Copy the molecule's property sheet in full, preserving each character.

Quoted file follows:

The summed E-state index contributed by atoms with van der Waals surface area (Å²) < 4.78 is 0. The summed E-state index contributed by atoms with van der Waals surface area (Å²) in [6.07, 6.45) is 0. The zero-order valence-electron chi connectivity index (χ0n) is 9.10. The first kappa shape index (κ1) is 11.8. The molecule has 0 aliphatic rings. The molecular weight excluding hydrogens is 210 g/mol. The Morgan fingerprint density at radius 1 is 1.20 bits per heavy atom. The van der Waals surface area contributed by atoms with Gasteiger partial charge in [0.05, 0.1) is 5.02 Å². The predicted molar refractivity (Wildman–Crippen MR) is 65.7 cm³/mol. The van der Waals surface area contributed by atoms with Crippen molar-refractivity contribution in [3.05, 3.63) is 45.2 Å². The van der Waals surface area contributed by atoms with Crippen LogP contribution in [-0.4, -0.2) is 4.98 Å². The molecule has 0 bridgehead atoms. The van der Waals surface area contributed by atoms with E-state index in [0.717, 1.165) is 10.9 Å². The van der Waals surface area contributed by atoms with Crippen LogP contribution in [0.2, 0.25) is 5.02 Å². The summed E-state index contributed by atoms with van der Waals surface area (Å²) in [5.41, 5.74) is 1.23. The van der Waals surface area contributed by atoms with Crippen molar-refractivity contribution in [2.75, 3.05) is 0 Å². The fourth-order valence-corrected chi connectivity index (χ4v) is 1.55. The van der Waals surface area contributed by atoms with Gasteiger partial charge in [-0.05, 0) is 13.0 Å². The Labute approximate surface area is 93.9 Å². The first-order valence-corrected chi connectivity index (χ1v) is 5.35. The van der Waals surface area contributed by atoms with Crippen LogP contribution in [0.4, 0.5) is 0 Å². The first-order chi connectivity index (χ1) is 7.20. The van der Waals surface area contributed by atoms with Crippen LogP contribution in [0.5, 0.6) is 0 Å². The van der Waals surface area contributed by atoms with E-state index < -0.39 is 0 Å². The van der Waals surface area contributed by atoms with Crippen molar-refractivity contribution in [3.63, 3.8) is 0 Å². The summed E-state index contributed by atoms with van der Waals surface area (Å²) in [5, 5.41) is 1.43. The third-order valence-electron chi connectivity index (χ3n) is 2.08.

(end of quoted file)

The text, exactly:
The summed E-state index contributed by atoms with van der Waals surface area (Å²) < 4.78 is 0. The summed E-state index contributed by atoms with van der Waals surface area (Å²) in [6.07, 6.45) is 0. The zero-order valence-electron chi connectivity index (χ0n) is 9.10. The first kappa shape index (κ1) is 11.8. The molecule has 0 aliphatic rings. The molecular weight excluding hydrogens is 210 g/mol. The Morgan fingerprint density at radius 1 is 1.20 bits per heavy atom. The van der Waals surface area contributed by atoms with Gasteiger partial charge in [0.05, 0.1) is 5.02 Å². The predicted molar refractivity (Wildman–Crippen MR) is 65.7 cm³/mol. The van der Waals surface area contributed by atoms with Crippen molar-refractivity contribution in [3.05, 3.63) is 45.2 Å². The van der Waals surface area contributed by atoms with Crippen LogP contribution in [-0.4, -0.2) is 4.98 Å². The molecule has 0 bridgehead atoms. The van der Waals surface area contributed by atoms with E-state index in [0.717, 1.165) is 10.9 Å². The van der Waals surface area contributed by atoms with Crippen LogP contribution in [0.2, 0.25) is 5.02 Å². The summed E-state index contributed by atoms with van der Waals surface area (Å²) in [5.41, 5.74) is 1.23. The van der Waals surface area contributed by atoms with Crippen molar-refractivity contribution in [2.75, 3.05) is 0 Å². The fourth-order valence-corrected chi connectivity index (χ4v) is 1.55. The van der Waals surface area contributed by atoms with Gasteiger partial charge in [-0.05, 0) is 13.0 Å². The Labute approximate surface area is 93.9 Å². The first-order valence-corrected chi connectivity index (χ1v) is 5.35. The van der Waals surface area contributed by atoms with Crippen LogP contribution in [0.4, 0.5) is 0 Å². The first-order chi connectivity index (χ1) is 7.20. The van der Waals surface area contributed by atoms with Crippen LogP contribution in [0.5, 0.6) is 0 Å². The van der Waals surface area contributed by atoms with E-state index < -0.39 is 0 Å². The van der Waals surface area contributed by atoms with Crippen molar-refractivity contribution in [3.63, 3.8) is 0 Å². The summed E-state index contributed by atoms with van der Waals surface area (Å²) in [5, 5.41) is 1.43. The third-order valence-electron chi connectivity index (χ3n) is 2.08.